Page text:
WHAT WE DO.
“We’re working against environmental racism and toward environmental justice.”
— Angelo Logan, SEE Board Member
ENVIRONMENTAL JUSTICE .
Photo by Mary Taylor
Environmental racism is the disproportionate impact of environmental hazards on people of color. Environmental justice is a grassroots movement response to environmental racism. Many youth living in frontline communities are disproportionately harmed by environmental harms, yet do not receive the education and access required to be a part of this grassroots movement or to address the environmental issues in their own community. Among organizations that are doing environmental justice work, some lack the resources to reach youth beyond their immediate service areas and others lack programming geared specifically toward youth advocacy.
Conferences and externally-organized opportunities to be exposed to and engage with civic engagement or environmental justice education can be expensive and inaccessible for those who could benefit most from them. Youth are well-positioned to be advocates for the environmental issues they are currently facing and have the power to make changes in the present rather than waiting to lead in the future. The failure to shift resources and attention to youth advocates and communities will present enormous opportunity costs for the future of the environmental and environmental justice movements at large.
Photo by Joe Brusky
Photo by Callum Shaw
Environmental justice will be achieved “from the ground up,” with individuals taking direct action on behalf of their own communities. Youth have the knowledge, capacity, and support to mobilize causes at organizational, regional, and systemic levels. Youth awareness and empowerment can enable people to name things as they are within their lived experiences and communities—such as racism, inequality, and injustice—and encourage a grassroots movement toward centering their truths.
To become empowered leaders, youth must have access to opportunities to carve their own paths. In the ideal world, there would be accessible and inclusive convenings for youth to speak with each other about the issues they are experiencing and collaborate on innovative and informed solutions. Youth would also have information about college and vocational training. In the longer term, youth who are underrepresented in the environmental movement and "green careers"—namely Black, indigenous, and People of Color (“BIPOC”)—can grow to be leaders in this space.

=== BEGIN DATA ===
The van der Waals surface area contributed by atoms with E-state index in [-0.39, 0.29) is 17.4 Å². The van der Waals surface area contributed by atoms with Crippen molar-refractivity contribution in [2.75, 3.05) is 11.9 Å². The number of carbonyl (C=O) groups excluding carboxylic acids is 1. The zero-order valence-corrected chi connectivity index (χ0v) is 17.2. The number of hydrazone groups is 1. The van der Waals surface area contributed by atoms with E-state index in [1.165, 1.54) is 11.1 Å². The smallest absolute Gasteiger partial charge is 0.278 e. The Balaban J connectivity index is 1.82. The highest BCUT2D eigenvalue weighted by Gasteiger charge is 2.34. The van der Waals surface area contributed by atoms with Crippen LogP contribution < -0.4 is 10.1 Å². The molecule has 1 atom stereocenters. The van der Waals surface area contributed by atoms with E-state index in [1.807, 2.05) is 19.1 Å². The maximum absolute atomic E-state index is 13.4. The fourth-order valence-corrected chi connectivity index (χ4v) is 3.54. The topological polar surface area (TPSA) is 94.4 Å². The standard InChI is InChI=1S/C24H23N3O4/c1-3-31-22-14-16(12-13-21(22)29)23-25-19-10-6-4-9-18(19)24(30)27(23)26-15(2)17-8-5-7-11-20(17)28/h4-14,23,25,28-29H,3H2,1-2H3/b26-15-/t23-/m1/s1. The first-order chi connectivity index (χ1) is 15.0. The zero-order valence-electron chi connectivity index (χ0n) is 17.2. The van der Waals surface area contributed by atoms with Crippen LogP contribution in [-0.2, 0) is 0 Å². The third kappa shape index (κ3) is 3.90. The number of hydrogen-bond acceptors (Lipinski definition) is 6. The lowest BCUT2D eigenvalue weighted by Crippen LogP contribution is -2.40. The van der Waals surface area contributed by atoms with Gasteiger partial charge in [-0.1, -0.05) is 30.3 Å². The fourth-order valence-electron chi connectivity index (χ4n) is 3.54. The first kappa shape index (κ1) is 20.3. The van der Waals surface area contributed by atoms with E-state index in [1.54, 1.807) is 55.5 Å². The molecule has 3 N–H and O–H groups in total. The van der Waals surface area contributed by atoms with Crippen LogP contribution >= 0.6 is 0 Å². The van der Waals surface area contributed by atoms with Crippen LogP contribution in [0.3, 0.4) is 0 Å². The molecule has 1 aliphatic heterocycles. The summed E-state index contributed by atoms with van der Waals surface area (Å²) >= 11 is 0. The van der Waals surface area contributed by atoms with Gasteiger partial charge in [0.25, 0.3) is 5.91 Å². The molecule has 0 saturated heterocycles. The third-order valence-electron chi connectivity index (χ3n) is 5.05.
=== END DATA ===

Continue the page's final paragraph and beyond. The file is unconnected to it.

Photo by Jeswin Thomas
WHO WE SERVE.
While we serve all youth, our focus is on:
Middle and high school-aged youth, who we believe can be socially and emotionally receptive to exposure to environmental justice issues in their community as a foundation for advocacy;
Registered college student groups at California colleges;
Black, Indigenous, and People of Color (“BIPOC”) and low-income youth, who are underrepresented in the environmental movement; and
Photo by Naassom Azevedo
Our ultimate desired impact is that environmental injustices are actively addressed by organized and well-resourced youth, particularly in disproportionately burdened communities. We want policymakers and other systemic actors to respond to these movements toward positive change that benefits community health, education, and equity outcomes. To achieve this, YoR will build upon existing environmental justice efforts by offering two programs.
May 10, 2021
Climate Break, Educating Future Environmental Justice Leaders with Candice Youngblood.
April 19, 2021
Aerie, #AerieREAL Shop Talk: Changemaker Candice Youngblood on Her Journey to Environmental Justice.
April 18, 2021
Instagram, #AerieREAL Live with Leah Thomas & Candice Youngblood.
April 5, 2021
The Real Life Show: Living with a Chronic Illness, Making a Change with Candice Youngblood.
September 29, 2020
Forbes, Aerie’s 2020 Changemakers On How Women Can Change The World.
August 25, 2020